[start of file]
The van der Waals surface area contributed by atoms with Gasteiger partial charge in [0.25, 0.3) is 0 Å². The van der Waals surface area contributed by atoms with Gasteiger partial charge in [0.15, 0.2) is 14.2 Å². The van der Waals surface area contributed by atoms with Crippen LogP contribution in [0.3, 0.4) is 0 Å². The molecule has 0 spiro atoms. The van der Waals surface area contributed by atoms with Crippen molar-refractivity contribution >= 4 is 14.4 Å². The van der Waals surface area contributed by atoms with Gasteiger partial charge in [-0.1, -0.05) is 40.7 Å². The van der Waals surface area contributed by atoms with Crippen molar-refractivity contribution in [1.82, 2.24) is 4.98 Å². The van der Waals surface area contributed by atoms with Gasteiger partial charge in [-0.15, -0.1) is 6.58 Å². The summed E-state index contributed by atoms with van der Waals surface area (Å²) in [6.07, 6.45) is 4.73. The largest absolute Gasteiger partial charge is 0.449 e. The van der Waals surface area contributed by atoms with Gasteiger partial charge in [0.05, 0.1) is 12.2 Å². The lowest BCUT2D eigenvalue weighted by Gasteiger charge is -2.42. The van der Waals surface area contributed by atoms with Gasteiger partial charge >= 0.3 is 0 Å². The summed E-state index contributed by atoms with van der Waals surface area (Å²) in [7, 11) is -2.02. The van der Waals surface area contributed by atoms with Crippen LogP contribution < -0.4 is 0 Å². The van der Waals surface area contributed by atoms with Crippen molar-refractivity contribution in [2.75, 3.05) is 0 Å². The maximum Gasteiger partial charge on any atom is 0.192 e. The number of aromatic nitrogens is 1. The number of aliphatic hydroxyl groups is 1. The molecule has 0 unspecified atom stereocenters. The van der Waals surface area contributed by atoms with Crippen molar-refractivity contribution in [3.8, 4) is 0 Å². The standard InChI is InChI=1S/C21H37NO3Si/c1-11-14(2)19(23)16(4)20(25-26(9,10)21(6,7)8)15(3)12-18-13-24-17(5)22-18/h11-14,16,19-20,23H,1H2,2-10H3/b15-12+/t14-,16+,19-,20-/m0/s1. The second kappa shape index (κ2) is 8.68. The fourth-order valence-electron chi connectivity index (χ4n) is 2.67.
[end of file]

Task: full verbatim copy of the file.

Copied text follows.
The van der Waals surface area contributed by atoms with Gasteiger partial charge in [0.25, 0.3) is 0 Å². The van der Waals surface area contributed by atoms with Gasteiger partial charge in [0.15, 0.2) is 14.2 Å². The van der Waals surface area contributed by atoms with Crippen LogP contribution in [0.3, 0.4) is 0 Å². The molecule has 0 spiro atoms. The van der Waals surface area contributed by atoms with Crippen molar-refractivity contribution >= 4 is 14.4 Å². The van der Waals surface area contributed by atoms with Gasteiger partial charge in [-0.1, -0.05) is 40.7 Å². The van der Waals surface area contributed by atoms with Crippen molar-refractivity contribution in [1.82, 2.24) is 4.98 Å². The van der Waals surface area contributed by atoms with Gasteiger partial charge in [-0.15, -0.1) is 6.58 Å². The summed E-state index contributed by atoms with van der Waals surface area (Å²) in [6.07, 6.45) is 4.73. The largest absolute Gasteiger partial charge is 0.449 e. The van der Waals surface area contributed by atoms with Gasteiger partial charge in [0.05, 0.1) is 12.2 Å². The lowest BCUT2D eigenvalue weighted by Gasteiger charge is -2.42. The van der Waals surface area contributed by atoms with Gasteiger partial charge >= 0.3 is 0 Å². The summed E-state index contributed by atoms with van der Waals surface area (Å²) in [7, 11) is -2.02. The van der Waals surface area contributed by atoms with Crippen LogP contribution < -0.4 is 0 Å². The van der Waals surface area contributed by atoms with Crippen molar-refractivity contribution in [2.75, 3.05) is 0 Å². The maximum Gasteiger partial charge on any atom is 0.192 e. The number of aromatic nitrogens is 1. The number of aliphatic hydroxyl groups is 1. The molecule has 0 unspecified atom stereocenters. The van der Waals surface area contributed by atoms with Crippen molar-refractivity contribution in [3.8, 4) is 0 Å². The standard InChI is InChI=1S/C21H37NO3Si/c1-11-14(2)19(23)16(4)20(25-26(9,10)21(6,7)8)15(3)12-18-13-24-17(5)22-18/h11-14,16,19-20,23H,1H2,2-10H3/b15-12+/t14-,16+,19-,20-/m0/s1. The second kappa shape index (κ2) is 8.68. The fourth-order valence-electron chi connectivity index (χ4n) is 2.67.